TheyreMadITellYouMaaaad Tue 15-Mar-16 07:43:59

"Foam quickly stops the breast around the knees though!"


lighteningirl Tue 15-Mar-16 07:47:49

Just place marking and thinking I might use foam to quickly stop my breasts grin

Katymac Tue 15-Mar-16 08:35:57

Behind a freezer on the inside

I was kind of planning to refix the vent cover on the outside blush

Bit worried about the gap now

engineersthumb Tue 15-Mar-16 19:00:15

Whilst its best not to bridge the gap foam does have a low moisture and thermal transmittance so you'll probably be ok. Keep an eye open and if you see signs of mould/ damp then carfully gouge it out.
Avoid contact with breast... or breazesmile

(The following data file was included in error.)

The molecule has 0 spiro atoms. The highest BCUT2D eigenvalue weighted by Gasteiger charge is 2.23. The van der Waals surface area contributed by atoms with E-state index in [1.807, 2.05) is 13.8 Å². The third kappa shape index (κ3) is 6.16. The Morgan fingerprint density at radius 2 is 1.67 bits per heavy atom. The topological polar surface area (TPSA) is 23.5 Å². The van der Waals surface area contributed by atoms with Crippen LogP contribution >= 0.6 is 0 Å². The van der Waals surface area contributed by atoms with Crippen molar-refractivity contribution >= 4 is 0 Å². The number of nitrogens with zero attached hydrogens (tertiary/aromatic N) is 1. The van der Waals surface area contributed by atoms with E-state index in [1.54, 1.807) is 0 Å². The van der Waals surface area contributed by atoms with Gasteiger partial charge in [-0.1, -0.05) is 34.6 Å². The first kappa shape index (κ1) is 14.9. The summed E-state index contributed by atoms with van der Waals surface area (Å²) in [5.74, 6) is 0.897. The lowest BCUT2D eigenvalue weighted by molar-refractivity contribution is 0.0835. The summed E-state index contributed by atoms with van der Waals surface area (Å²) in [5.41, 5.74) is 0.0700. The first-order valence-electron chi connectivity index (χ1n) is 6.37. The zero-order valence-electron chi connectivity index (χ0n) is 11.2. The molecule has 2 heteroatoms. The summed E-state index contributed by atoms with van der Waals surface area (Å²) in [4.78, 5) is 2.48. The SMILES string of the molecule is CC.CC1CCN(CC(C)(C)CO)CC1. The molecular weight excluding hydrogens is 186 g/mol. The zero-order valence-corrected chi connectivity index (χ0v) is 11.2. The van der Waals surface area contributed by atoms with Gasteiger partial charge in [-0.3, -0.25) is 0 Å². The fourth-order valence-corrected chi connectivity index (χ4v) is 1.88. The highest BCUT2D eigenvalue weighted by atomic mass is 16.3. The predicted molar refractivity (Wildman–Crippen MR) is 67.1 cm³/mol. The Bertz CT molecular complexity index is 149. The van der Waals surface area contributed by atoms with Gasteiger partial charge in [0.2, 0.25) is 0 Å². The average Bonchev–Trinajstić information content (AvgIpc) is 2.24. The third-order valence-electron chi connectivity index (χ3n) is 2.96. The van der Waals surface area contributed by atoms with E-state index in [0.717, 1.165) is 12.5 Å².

Katymac Thu 17-Mar-16 22:13:55


If it works I will update the thread (after I find a dry calm day) if it doesn't I will swear lots

engineersthumb Thu 17-Mar-16 22:32:21

I wouldn't hold up a board to retain the foam though. I'd gently apply in little blobs around the circumference gradually closing the hole. Let it expand and dry (usually about an hour but if you can leave it for 24 hrs as it will stop pushing), then cut it off. Its easy to trim, a carving knife or brad knife will do it well. Once cut you will see air pockets so not the nicest finish but if you can't see it behind the fridge you probably don't care. Remember it's not uv stable so you should at least cover with emulsion. Hope this helps.

CointreauVersial Fri 18-Mar-16 00:23:39

Ugh. Ghastly stuff.

I'm still chiselling it off our kitchen window frame a year after using it to fill a gap above. We thought it would somehow defy gravity and didn't really bother to cover the surfaces below. blush

Sheezus Fri 18-Mar-16 00:29:14

20 mins